From my emailed "report from the field":
Last week I was in Kigali, Rwanda doing such a training on Biblical Stewardship for the ECLEA-Rwanda team. Here are some of the highlights:
Jonathan eats an omlette
I have always hated eggs. Even as a child. On rare occasions in Africa I have tried to choke down part of a Spanish omlette that had been smothered in pili-pili to mask the taste. Here in Rwanda, however, I had a new experience. I stayed at the guest house and conference center run by Scripture Union. The food was very good (including lots of vegetables--a rarity most of the time in East Africa). Part of my breakfast each day was a Spanish omlette, but not like any other I'd ever had. These were liberally topped with lots of tomatoes, peppers, and onions. In fact, they looked like small, thin-crust pizzas! I added a few drops of Rwanda's "akabanga" chili oil.
|An edible omlette|
We also had good fruit including "tree tomatoes" (also sometimes called "bloodfruit") and passion fruit:
|Tree tomato, passion fruit + one uncut passion fruit|
The ECLEA-Rwanda team currently consists of 8 people. Late last year they elected a new national coordinator after several excellent years of service in that capacity by Theophile Rugubira. The new coordinator is Stephen Nshimimana. He appears to be an excellent choice and has the confidence of the team and of me. (Theophile is still part of the team but got too busy to continue as coordinator.)
Six of the eight team members were able to be present for the entire four days of teaching and discussion on Biblical Stewardship. And deep discussions there were! Although I have worked with these good people for some time, more than one commented how valuable this time together was and how things "clicked" in ways that they had not before. I am very glad of this, because the Rwandans are planning on going out in groups of two to do stewardship TOTs in each of the provinces of Rwanda, beginning in late March.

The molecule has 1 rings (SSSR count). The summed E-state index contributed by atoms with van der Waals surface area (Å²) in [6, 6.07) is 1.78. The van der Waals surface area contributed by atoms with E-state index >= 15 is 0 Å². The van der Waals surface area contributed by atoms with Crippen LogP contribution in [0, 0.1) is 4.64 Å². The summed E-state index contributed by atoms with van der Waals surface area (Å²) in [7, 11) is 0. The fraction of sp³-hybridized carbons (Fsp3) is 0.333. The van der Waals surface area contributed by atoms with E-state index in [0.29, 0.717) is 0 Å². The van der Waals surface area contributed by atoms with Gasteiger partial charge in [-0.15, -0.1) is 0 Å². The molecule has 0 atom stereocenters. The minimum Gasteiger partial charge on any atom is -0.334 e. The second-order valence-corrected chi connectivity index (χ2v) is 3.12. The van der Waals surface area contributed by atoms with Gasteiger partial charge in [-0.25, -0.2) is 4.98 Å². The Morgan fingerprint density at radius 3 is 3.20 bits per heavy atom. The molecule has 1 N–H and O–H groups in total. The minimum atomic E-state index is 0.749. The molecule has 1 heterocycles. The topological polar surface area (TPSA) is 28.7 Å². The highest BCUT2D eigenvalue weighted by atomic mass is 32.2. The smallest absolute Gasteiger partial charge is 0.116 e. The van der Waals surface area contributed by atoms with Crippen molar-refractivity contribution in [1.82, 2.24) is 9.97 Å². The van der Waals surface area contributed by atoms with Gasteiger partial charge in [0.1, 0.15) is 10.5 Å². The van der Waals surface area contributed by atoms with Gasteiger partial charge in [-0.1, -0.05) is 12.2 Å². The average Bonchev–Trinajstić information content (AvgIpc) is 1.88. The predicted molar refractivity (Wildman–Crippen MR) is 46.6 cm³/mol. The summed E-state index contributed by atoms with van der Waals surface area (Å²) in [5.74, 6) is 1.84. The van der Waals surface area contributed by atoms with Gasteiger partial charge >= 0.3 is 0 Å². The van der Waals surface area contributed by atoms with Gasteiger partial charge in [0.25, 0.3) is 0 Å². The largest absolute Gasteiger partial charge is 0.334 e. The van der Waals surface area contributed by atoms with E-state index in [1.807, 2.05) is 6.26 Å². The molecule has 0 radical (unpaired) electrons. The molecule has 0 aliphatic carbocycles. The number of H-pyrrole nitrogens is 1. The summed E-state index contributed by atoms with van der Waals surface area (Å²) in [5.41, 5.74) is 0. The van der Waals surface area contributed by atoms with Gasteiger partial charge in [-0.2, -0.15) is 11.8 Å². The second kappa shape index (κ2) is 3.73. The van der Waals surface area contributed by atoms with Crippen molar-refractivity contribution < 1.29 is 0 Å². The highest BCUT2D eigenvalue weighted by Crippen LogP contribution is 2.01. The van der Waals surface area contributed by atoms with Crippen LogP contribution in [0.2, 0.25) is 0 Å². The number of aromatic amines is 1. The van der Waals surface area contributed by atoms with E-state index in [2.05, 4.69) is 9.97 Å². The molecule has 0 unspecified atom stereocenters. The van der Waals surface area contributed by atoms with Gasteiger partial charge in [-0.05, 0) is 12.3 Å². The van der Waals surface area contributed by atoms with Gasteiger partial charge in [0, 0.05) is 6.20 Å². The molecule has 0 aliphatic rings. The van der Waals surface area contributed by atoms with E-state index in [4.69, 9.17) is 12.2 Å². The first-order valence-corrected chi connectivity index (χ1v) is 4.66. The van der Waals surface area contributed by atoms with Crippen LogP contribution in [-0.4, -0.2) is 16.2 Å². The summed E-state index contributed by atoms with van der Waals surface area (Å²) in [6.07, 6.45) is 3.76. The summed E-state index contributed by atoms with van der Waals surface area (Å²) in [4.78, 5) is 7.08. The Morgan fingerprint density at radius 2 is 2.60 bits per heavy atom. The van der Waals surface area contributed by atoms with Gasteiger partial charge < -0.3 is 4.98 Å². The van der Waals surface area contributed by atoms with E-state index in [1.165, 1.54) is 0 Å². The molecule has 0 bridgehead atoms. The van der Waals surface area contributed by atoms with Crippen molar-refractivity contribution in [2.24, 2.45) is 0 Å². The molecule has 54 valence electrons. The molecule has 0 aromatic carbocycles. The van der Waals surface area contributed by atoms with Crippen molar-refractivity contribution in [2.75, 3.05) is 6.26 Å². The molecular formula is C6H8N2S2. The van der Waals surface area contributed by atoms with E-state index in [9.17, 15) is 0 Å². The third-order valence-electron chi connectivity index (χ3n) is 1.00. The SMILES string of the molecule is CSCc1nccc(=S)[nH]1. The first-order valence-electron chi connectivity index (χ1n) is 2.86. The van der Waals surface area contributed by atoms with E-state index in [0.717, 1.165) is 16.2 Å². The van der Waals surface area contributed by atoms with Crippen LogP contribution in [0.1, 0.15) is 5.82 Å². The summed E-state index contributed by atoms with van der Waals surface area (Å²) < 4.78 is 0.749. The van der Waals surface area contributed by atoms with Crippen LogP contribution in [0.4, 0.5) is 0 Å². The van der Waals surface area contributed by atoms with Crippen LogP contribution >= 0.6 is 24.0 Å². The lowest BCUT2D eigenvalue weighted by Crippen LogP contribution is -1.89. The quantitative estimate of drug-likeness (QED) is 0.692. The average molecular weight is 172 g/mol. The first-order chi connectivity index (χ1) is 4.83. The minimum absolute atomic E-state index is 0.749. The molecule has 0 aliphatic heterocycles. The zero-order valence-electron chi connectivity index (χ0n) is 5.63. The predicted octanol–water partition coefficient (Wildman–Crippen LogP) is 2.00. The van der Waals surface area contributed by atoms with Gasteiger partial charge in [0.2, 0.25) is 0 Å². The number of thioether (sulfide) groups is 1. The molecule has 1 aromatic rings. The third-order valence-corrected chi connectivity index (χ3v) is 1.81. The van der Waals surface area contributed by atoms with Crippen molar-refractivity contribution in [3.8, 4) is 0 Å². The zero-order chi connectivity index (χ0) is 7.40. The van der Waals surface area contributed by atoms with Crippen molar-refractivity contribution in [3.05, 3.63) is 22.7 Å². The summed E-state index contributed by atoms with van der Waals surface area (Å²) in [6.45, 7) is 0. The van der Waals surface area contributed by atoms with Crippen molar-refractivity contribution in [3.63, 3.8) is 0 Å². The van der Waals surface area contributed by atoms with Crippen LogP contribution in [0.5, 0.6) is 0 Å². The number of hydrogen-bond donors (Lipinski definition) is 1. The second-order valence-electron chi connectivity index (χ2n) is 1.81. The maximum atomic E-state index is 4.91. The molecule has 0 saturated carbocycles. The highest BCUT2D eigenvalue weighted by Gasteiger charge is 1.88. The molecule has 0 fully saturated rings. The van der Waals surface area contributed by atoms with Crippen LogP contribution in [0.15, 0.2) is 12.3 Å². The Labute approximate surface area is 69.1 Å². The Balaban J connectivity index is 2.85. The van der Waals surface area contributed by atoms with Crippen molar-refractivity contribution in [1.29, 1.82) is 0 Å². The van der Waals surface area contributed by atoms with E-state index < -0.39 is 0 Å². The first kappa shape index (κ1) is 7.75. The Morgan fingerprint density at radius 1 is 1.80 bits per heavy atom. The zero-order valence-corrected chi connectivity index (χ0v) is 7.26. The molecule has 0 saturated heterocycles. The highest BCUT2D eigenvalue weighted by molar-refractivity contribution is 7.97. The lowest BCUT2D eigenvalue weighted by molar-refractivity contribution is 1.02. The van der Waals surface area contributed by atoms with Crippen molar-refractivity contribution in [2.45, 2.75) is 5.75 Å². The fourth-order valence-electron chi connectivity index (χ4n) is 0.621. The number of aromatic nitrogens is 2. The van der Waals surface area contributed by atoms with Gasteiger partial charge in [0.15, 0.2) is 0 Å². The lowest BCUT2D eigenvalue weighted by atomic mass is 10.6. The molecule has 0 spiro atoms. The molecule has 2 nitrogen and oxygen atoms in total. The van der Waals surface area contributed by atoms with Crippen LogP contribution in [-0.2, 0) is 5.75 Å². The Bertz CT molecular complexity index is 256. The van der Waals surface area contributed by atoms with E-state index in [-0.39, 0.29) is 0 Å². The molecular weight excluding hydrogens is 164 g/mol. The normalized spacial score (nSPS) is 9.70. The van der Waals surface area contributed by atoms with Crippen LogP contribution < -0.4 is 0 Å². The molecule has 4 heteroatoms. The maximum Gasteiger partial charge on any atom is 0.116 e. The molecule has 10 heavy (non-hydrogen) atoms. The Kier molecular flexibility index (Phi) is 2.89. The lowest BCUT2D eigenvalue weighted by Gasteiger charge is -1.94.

|ECLEA-Rwanda TOT participants|
Interestingly, several times the subject of marriage came up during our stewardship TOT. Our stewardship course is all about how Christianity and the Bible are designed to apply to all areas of life and should transform us from the inside-out so as to affect our lives in all areas. Marriage, of course, is probably the foundational institution for society. The thing that came out clearly was that, even though we are dealing with pastors and church leaders, in many cases Christ is not at the center of their marriages. Rather, their marriages are based on their culture which, in certain important ways, is profoundly unChristian (this is not unique to Rwanda). Bringing the relationship between husbands and wives into the mutuality, trust, and love called for by Christ will take time and work. But it will be profoundly transformative if and when that occurs. Please pray for these good people, that their marriages will be healed and Christ will truly be the center.